Budget for children behind the rise in GDP
MERAL TAMERTo obtain data from public offices is worse than getting blood out of a stone. Even the Head of the Turkish Statistical Institute (TÜİK) Birol Aydemir was complaining about this matter in his latest press conference in Istanbul. Imagine what kind of troubles others have to overcome.
Professor Nurhan Yentürk, Director of NGO Training and Research Department of Bilgi University, has been involved for the last couple of years in this difficult task of obtaining information from government officials. She is sharing the information she has compiled in a series of publications by Bilgi University, titled, “Monitoring Government Expenditures Guide.”
I had read her previous books titled, “Guide to Monitoring Military and Interior Security Expenditures,” and “Guide to Monitoring Social Protection Expenditures” with great interest, and had shared them with you in my column. The other day I found her “Guide to Monitoring Government Spending on Children” on my desk at the office. It is a publication that provides the opportunity to see the other side of the medallion in those days where many activities are held within the framework of the April 23 Children’s Holiday.
From 2008 to end of 2011
A study conducted at Bilgi University has unfortunately revealed that in Turkey where one third of the population is under 18 the increase in the government spending on children was behind the rate of increase in the Gross Domestic Product (GDP) in the same period. The study that covers the four-year period between 2008 and 2011 was conducted in these four fields: Social service and social aid, health, justice and prevention of child labor.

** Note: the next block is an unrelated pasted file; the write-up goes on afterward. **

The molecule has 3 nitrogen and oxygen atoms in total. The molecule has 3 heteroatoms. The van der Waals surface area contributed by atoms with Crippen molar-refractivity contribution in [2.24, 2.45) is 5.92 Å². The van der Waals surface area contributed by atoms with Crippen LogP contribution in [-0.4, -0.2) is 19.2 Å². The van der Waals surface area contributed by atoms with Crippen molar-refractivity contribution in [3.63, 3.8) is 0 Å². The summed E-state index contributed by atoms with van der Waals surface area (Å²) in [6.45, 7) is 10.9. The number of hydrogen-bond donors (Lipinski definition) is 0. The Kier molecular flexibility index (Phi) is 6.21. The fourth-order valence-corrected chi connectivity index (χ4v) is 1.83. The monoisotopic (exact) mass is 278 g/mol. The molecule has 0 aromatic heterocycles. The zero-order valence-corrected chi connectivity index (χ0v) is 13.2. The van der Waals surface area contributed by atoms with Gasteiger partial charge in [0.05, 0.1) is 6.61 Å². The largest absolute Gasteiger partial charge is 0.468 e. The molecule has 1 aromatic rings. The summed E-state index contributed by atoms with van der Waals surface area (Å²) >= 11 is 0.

For the 22.6 million of children of ours under 18, the rate of spending in these four fields in 2011 is only 1.11 percent of the GDP. This ratio was 1.02 percent in 2008, while it jumped to 1.33 percent in 2009 to go down to 1.21 percent in 2010 and to 1.11 percent in 2011. These figures indicate that the increase in government expenditures for children has been behind the rate of increase of the GDP.
The breakdown of the 14.5 billion Turkish Liras of government spending for children in 2011 is as follows:
- Health expenditure 10.3 billion liras
- Social service and aid 3.8 billion liras
- Justice expenditure 342 million liras
- Expenditure on fighting child labor 629,000 liras
As you can see, the lion’s share of the spending is for health; but do not assume that this is in favor of children. Government expenditure in health for adults is also at satisfactory levels when compared to other fields.
Because the expenditures in those four fields were not detailed and categorized, the calculations in this study were made using indicators. Unless all the expenditures for children are monitored according to their size and effects, Professor Yentürk said, then developing policies about children would be unhealthy and very difficult.
Professor Yentürk and her team are warning us that we should be monitoring how much government spending is done for children. We should all exert efforts for the sharing of information with the public about the expenditures for children to be detailed and categorized by all public institutions.
And let’s force the government to produce suitable policies prioritizing the benefit of children in the light of these data.
Is Prime Minister Recep Tayyip Erdoğan who advises our women to have at least three children aware of the fact that the increase in public spending for children is behind the increase in the rate of the GDP? I am very curious.
Meral Tamer is a columnist for daily Milliyet in which this piece was published on April 24. It was translated into English by the Daily News staff.